saxonia wrote:Yes I agree I am stuggling to get to grips with this .... 131.125 is Daventry Sector 32 which is what we can apparently hear on the youtube footage. This is also shown in various publications as 131.13.
Now the frequency shown on the Bearcat scanner is 131.1166 which is shown on your link below as 131.115. Now surely you would not hear 131.125 on 131.1166 as you would need to programme 131.125 into the Bearcat to hear this ???
Those publications are using the "frequency" published by NATS and spoken by Air Traffic Control.
Except it is not a precise "frequency", it is effectively a "channel".
If the frequency is 131.125 with a bandwidth of 8 ⅓ kHz, the convention is to call this channel "131.13".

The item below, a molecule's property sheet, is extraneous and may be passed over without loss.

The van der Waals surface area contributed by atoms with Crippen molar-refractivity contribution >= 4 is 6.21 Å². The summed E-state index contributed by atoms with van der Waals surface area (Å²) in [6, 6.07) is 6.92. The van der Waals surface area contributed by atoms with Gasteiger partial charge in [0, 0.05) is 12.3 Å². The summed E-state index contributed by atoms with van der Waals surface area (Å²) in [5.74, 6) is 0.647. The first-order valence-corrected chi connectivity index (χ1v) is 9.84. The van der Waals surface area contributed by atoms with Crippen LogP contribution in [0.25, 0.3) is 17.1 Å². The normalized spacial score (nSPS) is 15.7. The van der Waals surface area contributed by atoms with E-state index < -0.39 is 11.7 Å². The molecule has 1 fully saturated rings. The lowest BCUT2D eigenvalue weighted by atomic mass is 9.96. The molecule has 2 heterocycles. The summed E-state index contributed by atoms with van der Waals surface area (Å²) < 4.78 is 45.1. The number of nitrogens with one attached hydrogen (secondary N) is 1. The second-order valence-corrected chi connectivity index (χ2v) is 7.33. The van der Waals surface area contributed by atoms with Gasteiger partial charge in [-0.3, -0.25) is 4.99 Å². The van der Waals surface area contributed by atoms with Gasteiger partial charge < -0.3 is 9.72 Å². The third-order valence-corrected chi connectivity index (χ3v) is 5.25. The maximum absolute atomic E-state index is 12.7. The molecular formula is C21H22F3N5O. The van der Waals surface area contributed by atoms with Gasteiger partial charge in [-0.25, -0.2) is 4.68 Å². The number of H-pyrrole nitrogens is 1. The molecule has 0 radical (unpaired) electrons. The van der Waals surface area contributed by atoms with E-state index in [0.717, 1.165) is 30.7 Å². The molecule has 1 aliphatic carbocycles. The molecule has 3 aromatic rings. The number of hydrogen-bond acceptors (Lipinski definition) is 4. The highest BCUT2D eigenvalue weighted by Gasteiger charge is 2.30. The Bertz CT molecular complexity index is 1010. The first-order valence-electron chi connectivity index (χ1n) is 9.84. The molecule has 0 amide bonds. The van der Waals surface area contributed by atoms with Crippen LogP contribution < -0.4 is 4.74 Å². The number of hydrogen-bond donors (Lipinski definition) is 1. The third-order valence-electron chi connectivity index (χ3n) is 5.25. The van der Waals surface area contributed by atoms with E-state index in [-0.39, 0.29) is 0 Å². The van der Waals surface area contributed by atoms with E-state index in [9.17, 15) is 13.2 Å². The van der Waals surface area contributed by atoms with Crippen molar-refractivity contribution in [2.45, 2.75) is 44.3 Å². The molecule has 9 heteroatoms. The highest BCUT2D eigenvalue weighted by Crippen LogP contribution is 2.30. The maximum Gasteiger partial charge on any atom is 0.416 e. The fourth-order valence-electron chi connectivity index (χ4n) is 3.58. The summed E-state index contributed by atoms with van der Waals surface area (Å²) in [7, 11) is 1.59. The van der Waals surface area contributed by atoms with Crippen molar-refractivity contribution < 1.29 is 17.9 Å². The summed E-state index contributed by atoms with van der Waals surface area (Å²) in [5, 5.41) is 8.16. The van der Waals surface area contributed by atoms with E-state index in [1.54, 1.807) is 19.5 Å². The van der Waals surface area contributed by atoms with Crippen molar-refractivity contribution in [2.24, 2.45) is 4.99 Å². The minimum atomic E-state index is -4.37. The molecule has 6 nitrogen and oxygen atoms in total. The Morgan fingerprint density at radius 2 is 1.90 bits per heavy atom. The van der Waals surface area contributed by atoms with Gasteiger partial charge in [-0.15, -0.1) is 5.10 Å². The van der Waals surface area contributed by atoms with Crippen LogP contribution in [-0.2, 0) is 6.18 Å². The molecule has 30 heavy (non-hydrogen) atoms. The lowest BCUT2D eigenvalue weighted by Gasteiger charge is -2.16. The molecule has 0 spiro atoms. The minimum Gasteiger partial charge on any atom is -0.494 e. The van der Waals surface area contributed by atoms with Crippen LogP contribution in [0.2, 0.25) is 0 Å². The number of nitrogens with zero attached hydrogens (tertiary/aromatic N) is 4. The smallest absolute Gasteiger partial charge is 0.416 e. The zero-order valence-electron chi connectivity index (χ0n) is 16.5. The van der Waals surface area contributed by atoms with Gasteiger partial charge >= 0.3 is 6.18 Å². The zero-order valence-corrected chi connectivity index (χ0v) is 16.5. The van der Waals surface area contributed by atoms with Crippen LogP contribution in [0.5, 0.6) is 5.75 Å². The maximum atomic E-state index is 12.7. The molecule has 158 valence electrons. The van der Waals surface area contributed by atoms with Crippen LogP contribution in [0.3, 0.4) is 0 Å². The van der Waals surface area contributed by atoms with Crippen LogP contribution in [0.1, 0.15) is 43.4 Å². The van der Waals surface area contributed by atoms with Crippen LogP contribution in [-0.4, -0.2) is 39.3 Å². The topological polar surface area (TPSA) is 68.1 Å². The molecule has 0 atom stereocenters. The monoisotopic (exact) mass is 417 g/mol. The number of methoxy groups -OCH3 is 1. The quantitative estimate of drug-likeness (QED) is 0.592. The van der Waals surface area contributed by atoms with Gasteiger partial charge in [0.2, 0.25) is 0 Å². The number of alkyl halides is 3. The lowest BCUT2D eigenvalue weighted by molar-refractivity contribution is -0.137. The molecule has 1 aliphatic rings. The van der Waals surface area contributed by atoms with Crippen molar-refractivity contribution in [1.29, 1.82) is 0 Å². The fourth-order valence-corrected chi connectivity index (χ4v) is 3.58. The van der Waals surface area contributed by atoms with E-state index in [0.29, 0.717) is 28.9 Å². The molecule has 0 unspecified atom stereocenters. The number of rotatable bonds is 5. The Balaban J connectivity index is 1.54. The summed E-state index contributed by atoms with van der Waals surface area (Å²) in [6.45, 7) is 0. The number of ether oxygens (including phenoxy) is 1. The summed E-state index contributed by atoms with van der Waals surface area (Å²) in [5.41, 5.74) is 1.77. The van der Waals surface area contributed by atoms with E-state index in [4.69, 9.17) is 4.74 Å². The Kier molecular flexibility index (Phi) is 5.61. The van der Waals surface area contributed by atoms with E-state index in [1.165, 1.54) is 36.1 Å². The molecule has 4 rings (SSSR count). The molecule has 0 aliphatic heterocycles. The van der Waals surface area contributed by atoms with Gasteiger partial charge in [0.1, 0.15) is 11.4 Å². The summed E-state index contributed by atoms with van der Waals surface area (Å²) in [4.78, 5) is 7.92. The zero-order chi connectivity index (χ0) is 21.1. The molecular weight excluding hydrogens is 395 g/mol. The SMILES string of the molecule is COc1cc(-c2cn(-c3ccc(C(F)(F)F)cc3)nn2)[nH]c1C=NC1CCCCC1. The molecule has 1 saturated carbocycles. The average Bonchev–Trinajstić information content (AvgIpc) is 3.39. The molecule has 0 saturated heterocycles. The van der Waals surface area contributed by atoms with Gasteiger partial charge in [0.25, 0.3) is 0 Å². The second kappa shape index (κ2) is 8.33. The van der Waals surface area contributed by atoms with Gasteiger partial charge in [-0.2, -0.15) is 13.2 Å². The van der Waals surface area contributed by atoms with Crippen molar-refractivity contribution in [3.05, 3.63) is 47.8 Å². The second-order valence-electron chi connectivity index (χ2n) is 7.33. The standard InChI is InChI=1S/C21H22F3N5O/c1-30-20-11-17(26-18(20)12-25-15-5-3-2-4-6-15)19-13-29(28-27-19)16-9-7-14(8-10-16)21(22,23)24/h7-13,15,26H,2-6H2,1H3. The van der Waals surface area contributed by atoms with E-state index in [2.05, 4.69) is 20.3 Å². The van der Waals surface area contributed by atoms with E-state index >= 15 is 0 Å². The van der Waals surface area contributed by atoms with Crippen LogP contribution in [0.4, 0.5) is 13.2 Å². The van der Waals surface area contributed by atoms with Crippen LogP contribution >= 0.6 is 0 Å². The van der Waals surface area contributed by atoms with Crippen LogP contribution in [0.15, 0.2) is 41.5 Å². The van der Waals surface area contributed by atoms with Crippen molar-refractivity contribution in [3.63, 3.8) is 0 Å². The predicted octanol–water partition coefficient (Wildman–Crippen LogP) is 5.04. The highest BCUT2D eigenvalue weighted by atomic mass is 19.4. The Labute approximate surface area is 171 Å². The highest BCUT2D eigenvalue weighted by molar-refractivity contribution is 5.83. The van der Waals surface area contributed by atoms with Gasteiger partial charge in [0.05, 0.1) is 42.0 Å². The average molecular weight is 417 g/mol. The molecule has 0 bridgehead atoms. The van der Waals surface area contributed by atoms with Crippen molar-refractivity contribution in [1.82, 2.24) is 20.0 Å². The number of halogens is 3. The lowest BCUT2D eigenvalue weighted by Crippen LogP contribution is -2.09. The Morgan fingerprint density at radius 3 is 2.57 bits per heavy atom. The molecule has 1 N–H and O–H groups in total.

The same frequency with a bandwidth of 25kHz is called "131.125".
Both are the SAME FREQUENCY, only the bandwidth is different.
Yes you WOULD hear it. The scanner has a 25kHz wide AM receiver. It does not have a 8 ⅓ kHz wide AM receiver. If you try and listen to a 8 ⅓ kHz AM transmission on a receiver that is designed for 25 kHz wide AM reception it is entirely likely that you will detect THREE 8 ⅓ kHz channels.
In this case 131.11666666666 131.125 131.13333333333
There are very few scanners that can properly handle 8 ⅓ kHz transmissions.
They may be able to select the frequency, but they do not implement an 8 ⅓ kHz bandwidth AM receiver.
I believe the new AOR DV1 has the facility, as you can select various bandwidths, but I doubt that even implements Eurocontrol's bizarre frequency/channel numbering and thus selects the appropriate filter bandwidth automatically depending on what frequency/channel you key in.
It you want that, you'd best speak to Airbus or Boeing.